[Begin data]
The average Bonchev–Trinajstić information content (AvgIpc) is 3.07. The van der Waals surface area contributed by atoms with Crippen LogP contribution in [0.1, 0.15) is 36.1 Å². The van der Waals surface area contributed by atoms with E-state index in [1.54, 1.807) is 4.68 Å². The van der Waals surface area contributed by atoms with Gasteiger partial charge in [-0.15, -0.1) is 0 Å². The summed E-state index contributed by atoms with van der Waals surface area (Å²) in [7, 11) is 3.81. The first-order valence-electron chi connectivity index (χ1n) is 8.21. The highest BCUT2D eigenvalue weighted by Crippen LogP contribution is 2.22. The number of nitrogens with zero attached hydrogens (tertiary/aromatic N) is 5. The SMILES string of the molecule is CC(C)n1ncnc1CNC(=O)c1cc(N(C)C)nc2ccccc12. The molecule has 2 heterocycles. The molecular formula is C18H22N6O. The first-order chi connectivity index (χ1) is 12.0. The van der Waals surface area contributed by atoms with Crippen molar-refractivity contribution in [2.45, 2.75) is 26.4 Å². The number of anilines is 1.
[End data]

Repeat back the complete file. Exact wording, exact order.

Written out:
The average Bonchev–Trinajstić information content (AvgIpc) is 3.07. The van der Waals surface area contributed by atoms with Crippen LogP contribution in [0.1, 0.15) is 36.1 Å². The van der Waals surface area contributed by atoms with E-state index in [1.54, 1.807) is 4.68 Å². The van der Waals surface area contributed by atoms with Gasteiger partial charge in [-0.15, -0.1) is 0 Å². The summed E-state index contributed by atoms with van der Waals surface area (Å²) in [7, 11) is 3.81. The first-order valence-electron chi connectivity index (χ1n) is 8.21. The highest BCUT2D eigenvalue weighted by Crippen LogP contribution is 2.22. The number of nitrogens with zero attached hydrogens (tertiary/aromatic N) is 5. The SMILES string of the molecule is CC(C)n1ncnc1CNC(=O)c1cc(N(C)C)nc2ccccc12. The molecule has 2 heterocycles. The molecular formula is C18H22N6O. The first-order chi connectivity index (χ1) is 12.0. The van der Waals surface area contributed by atoms with Crippen molar-refractivity contribution in [2.45, 2.75) is 26.4 Å². The number of anilines is 1.